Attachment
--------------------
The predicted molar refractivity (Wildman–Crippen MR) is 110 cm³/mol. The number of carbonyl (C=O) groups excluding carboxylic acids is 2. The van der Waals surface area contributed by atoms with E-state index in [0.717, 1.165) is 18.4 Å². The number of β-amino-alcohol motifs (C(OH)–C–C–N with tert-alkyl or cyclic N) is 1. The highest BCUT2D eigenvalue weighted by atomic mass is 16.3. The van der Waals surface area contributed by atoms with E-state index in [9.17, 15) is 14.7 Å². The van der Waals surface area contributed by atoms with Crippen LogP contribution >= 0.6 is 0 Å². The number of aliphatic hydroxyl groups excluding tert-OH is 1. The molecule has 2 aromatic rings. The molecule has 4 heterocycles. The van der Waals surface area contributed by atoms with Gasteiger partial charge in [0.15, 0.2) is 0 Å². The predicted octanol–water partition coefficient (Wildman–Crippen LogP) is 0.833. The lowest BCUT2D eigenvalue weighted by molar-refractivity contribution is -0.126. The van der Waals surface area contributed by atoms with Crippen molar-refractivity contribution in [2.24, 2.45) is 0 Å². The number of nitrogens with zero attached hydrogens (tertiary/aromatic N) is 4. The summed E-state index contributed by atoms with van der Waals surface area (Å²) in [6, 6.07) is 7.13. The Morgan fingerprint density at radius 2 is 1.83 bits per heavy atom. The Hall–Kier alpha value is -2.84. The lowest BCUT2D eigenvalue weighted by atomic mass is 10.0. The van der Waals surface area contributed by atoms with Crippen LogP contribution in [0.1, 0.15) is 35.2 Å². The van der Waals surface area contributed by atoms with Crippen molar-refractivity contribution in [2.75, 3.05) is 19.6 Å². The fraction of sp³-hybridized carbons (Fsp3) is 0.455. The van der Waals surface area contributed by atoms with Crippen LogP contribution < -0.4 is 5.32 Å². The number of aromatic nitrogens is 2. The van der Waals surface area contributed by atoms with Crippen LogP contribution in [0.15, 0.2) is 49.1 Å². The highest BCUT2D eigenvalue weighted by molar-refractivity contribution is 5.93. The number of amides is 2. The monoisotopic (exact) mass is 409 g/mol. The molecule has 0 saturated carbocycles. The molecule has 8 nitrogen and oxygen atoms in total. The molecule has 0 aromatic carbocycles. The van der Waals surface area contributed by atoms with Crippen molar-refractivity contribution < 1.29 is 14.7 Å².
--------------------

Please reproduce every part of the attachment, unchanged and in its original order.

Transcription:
The predicted molar refractivity (Wildman–Crippen MR) is 110 cm³/mol. The number of carbonyl (C=O) groups excluding carboxylic acids is 2. The van der Waals surface area contributed by atoms with E-state index in [0.717, 1.165) is 18.4 Å². The number of β-amino-alcohol motifs (C(OH)–C–C–N with tert-alkyl or cyclic N) is 1. The highest BCUT2D eigenvalue weighted by atomic mass is 16.3. The van der Waals surface area contributed by atoms with E-state index in [9.17, 15) is 14.7 Å². The van der Waals surface area contributed by atoms with Crippen LogP contribution >= 0.6 is 0 Å². The number of aliphatic hydroxyl groups excluding tert-OH is 1. The molecule has 2 aromatic rings. The molecule has 4 heterocycles. The van der Waals surface area contributed by atoms with Gasteiger partial charge in [0.15, 0.2) is 0 Å². The predicted octanol–water partition coefficient (Wildman–Crippen LogP) is 0.833. The lowest BCUT2D eigenvalue weighted by molar-refractivity contribution is -0.126. The van der Waals surface area contributed by atoms with Crippen molar-refractivity contribution in [2.24, 2.45) is 0 Å². The number of nitrogens with zero attached hydrogens (tertiary/aromatic N) is 4. The summed E-state index contributed by atoms with van der Waals surface area (Å²) in [6, 6.07) is 7.13. The Morgan fingerprint density at radius 2 is 1.83 bits per heavy atom. The Hall–Kier alpha value is -2.84. The lowest BCUT2D eigenvalue weighted by atomic mass is 10.0. The van der Waals surface area contributed by atoms with Crippen LogP contribution in [0.1, 0.15) is 35.2 Å². The van der Waals surface area contributed by atoms with Crippen molar-refractivity contribution in [2.75, 3.05) is 19.6 Å². The fraction of sp³-hybridized carbons (Fsp3) is 0.455. The van der Waals surface area contributed by atoms with Crippen LogP contribution < -0.4 is 5.32 Å². The number of aromatic nitrogens is 2. The van der Waals surface area contributed by atoms with Crippen LogP contribution in [0.15, 0.2) is 49.1 Å². The highest BCUT2D eigenvalue weighted by molar-refractivity contribution is 5.93. The number of amides is 2. The monoisotopic (exact) mass is 409 g/mol. The molecule has 0 saturated carbocycles. The molecule has 8 nitrogen and oxygen atoms in total. The molecule has 0 aromatic carbocycles. The van der Waals surface area contributed by atoms with Crippen molar-refractivity contribution < 1.29 is 14.7 Å².